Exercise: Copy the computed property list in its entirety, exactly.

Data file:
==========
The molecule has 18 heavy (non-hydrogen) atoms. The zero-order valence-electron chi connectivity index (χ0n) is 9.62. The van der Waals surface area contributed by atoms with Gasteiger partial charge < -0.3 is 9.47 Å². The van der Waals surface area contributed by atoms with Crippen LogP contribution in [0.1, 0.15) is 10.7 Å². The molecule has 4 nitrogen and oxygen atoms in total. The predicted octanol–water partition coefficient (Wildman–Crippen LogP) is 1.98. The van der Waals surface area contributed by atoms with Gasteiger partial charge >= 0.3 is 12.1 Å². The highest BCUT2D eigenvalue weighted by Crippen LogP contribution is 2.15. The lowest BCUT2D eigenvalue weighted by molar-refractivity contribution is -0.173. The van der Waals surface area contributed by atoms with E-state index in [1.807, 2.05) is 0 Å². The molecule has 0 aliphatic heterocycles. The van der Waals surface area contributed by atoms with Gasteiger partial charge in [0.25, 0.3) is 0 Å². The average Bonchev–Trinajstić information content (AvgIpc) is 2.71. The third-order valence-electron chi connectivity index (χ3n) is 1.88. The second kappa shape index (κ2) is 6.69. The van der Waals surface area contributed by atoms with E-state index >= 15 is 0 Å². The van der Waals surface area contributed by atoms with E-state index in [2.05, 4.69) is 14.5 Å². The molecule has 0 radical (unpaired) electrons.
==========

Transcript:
The molecule has 18 heavy (non-hydrogen) atoms. The zero-order valence-electron chi connectivity index (χ0n) is 9.62. The van der Waals surface area contributed by atoms with Gasteiger partial charge < -0.3 is 9.47 Å². The van der Waals surface area contributed by atoms with Crippen LogP contribution in [0.1, 0.15) is 10.7 Å². The molecule has 4 nitrogen and oxygen atoms in total. The predicted octanol–water partition coefficient (Wildman–Crippen LogP) is 1.98. The van der Waals surface area contributed by atoms with Gasteiger partial charge >= 0.3 is 12.1 Å². The highest BCUT2D eigenvalue weighted by Crippen LogP contribution is 2.15. The lowest BCUT2D eigenvalue weighted by molar-refractivity contribution is -0.173. The van der Waals surface area contributed by atoms with E-state index in [1.807, 2.05) is 0 Å². The molecule has 0 aliphatic heterocycles. The van der Waals surface area contributed by atoms with Gasteiger partial charge in [0.25, 0.3) is 0 Å². The average Bonchev–Trinajstić information content (AvgIpc) is 2.71. The third-order valence-electron chi connectivity index (χ3n) is 1.88. The second kappa shape index (κ2) is 6.69. The van der Waals surface area contributed by atoms with E-state index >= 15 is 0 Å². The van der Waals surface area contributed by atoms with E-state index in [2.05, 4.69) is 14.5 Å². The molecule has 0 radical (unpaired) electrons.